Summer travel nightmares have continued, with more than 19,000 flights delayed and nearly 3,000 more canceled since Sunday in the U.S. This summer, nearly a quarter of flights by U.S. airlines have been delayed, according to FlightAware. The average delay has been almost an hour.
Severe weather coupled with airline and air traffic control staffing issues made Paul Thompson’s trip from Los Angeles to New York a three-day trek.
“It’s incredibly frustrating. I mean, you can’t rely upon anything,” Thompson said.
In New York, Joby Palathinkal, his wife and their toddler got stuck trying to get to Tampa.
“Delayed another hour, delayed another hour,” he said. “And now today, the same thing is happening again.”
Cancellations in Denver had airlines rolling out cots for stranded flyers.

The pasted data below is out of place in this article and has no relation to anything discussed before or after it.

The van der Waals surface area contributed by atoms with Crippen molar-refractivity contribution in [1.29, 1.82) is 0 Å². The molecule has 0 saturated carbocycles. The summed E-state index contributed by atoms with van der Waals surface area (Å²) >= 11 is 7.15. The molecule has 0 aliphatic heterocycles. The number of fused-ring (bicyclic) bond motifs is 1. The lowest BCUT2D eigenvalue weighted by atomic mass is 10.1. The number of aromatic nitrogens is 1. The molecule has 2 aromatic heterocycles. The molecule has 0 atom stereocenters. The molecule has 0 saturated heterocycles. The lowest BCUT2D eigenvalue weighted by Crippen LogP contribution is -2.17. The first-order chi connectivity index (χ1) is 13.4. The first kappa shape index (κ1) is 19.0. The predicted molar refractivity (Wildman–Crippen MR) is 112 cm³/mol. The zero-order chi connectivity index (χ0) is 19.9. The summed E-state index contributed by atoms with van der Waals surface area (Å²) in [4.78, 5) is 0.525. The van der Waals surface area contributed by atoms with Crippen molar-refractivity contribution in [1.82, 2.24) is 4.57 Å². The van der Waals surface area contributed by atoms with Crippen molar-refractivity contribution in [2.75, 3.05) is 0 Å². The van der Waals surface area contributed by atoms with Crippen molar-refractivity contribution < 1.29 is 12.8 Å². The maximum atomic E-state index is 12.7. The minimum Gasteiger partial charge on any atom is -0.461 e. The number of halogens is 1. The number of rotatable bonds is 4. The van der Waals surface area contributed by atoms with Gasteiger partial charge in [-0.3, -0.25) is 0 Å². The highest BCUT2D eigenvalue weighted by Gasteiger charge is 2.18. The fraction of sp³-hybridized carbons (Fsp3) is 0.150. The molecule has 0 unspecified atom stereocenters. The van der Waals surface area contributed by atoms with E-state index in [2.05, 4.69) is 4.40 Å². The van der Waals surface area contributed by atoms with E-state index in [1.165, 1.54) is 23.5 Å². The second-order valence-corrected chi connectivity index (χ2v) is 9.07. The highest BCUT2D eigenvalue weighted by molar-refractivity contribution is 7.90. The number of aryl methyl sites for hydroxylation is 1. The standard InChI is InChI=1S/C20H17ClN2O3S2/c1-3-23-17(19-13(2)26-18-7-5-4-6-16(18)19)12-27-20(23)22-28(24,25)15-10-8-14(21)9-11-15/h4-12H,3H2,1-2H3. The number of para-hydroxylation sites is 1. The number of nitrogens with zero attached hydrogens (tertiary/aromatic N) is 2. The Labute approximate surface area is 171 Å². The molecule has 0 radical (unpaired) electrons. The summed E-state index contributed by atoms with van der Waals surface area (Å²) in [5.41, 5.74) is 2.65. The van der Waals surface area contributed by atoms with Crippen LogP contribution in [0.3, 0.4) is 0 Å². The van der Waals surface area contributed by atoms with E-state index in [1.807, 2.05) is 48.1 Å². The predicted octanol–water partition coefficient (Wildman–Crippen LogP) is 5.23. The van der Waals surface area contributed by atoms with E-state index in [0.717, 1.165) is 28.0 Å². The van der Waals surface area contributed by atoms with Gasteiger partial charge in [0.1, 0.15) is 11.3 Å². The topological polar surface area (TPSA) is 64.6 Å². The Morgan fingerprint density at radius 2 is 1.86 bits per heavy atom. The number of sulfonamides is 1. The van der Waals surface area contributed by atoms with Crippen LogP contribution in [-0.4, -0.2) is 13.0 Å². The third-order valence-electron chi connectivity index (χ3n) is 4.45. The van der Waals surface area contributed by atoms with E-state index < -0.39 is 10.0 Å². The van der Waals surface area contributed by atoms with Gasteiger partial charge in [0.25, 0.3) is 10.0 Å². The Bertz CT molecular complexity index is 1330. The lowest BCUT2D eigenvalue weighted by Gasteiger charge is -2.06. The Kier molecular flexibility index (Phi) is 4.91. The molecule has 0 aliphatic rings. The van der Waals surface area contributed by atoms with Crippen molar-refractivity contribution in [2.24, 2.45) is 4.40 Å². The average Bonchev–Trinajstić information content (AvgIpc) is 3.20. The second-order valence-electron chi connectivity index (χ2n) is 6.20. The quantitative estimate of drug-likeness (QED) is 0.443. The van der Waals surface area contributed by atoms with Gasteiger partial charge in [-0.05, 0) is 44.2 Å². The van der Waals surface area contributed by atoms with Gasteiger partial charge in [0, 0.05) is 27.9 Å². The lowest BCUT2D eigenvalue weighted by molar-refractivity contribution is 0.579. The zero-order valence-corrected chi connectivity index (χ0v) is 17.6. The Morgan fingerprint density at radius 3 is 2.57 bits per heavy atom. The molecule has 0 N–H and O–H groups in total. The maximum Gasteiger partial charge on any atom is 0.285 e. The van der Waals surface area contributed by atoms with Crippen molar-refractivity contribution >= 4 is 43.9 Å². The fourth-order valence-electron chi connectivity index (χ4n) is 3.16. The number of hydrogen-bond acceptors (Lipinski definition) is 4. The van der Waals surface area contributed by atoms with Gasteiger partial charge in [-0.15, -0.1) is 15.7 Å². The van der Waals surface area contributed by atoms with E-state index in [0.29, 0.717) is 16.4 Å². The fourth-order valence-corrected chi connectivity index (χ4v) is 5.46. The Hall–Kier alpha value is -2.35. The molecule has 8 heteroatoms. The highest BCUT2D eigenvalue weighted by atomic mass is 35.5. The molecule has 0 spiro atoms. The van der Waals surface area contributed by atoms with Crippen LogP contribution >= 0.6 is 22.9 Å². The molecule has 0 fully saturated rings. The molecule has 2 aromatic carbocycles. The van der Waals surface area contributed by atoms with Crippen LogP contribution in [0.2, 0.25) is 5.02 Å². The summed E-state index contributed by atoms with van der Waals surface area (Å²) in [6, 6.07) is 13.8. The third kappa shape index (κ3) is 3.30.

In Seattle, there was a different disruption on an Alaska Airlines flight to San Diego as the plane’s engine cover ripped off during takeoff Monday morning. No one was injured.
“We are still seeing far, far too many delays and cancellations,” Transportation Secretary Pete Buttigieg told CBS News, adding that he thinks airlines need to be held to a higher standard.
Buttigiegto airlines last week calling their performance unacceptable. Airlines say they’ve reduced flying and increased hiring in an attempt to keep pace.
“It doesn’t take nearly as long to qualify somebody to get into a call center as it does the cockpit,” Buttigieg said. “We need to make sure of is that passengers have a clear understanding of their rights.”
The Transportation Department plans to launch a website in the coming days that makes clear what kinds of accommodations each U.S. airline provides for delays and cancellations. The department is also finalizing new regulations that would require refunds for lengthy delays or significant schedule changes.